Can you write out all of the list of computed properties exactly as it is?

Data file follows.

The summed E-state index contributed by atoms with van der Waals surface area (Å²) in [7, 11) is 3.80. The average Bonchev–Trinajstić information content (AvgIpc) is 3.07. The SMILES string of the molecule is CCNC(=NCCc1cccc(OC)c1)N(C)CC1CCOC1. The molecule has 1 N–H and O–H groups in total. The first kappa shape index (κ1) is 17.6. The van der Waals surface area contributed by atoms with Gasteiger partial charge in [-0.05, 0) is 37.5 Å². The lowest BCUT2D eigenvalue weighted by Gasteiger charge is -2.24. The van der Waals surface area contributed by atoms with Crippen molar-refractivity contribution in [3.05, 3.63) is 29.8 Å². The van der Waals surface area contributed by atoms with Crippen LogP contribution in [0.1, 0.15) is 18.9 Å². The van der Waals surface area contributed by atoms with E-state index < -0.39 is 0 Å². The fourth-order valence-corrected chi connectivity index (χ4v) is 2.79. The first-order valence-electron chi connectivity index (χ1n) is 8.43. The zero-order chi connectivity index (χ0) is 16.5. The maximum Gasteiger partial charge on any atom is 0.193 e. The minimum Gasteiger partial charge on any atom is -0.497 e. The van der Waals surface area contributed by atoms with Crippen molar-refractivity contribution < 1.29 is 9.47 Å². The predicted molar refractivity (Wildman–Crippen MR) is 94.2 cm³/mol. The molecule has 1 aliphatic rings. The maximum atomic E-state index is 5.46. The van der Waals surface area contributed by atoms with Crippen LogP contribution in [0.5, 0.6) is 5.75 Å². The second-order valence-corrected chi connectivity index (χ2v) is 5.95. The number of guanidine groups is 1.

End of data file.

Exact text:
The summed E-state index contributed by atoms with van der Waals surface area (Å²) in [7, 11) is 3.80. The average Bonchev–Trinajstić information content (AvgIpc) is 3.07. The SMILES string of the molecule is CCNC(=NCCc1cccc(OC)c1)N(C)CC1CCOC1. The molecule has 1 N–H and O–H groups in total. The first kappa shape index (κ1) is 17.6. The van der Waals surface area contributed by atoms with Gasteiger partial charge in [-0.05, 0) is 37.5 Å². The lowest BCUT2D eigenvalue weighted by Gasteiger charge is -2.24. The van der Waals surface area contributed by atoms with Crippen molar-refractivity contribution in [3.05, 3.63) is 29.8 Å². The van der Waals surface area contributed by atoms with Crippen LogP contribution in [0.1, 0.15) is 18.9 Å². The van der Waals surface area contributed by atoms with E-state index < -0.39 is 0 Å². The fourth-order valence-corrected chi connectivity index (χ4v) is 2.79. The first-order valence-electron chi connectivity index (χ1n) is 8.43. The zero-order chi connectivity index (χ0) is 16.5. The maximum Gasteiger partial charge on any atom is 0.193 e. The minimum Gasteiger partial charge on any atom is -0.497 e. The van der Waals surface area contributed by atoms with Crippen molar-refractivity contribution < 1.29 is 9.47 Å². The predicted molar refractivity (Wildman–Crippen MR) is 94.2 cm³/mol. The molecule has 1 aliphatic rings. The maximum atomic E-state index is 5.46. The van der Waals surface area contributed by atoms with Crippen LogP contribution in [0.5, 0.6) is 5.75 Å². The second-order valence-corrected chi connectivity index (χ2v) is 5.95. The number of guanidine groups is 1.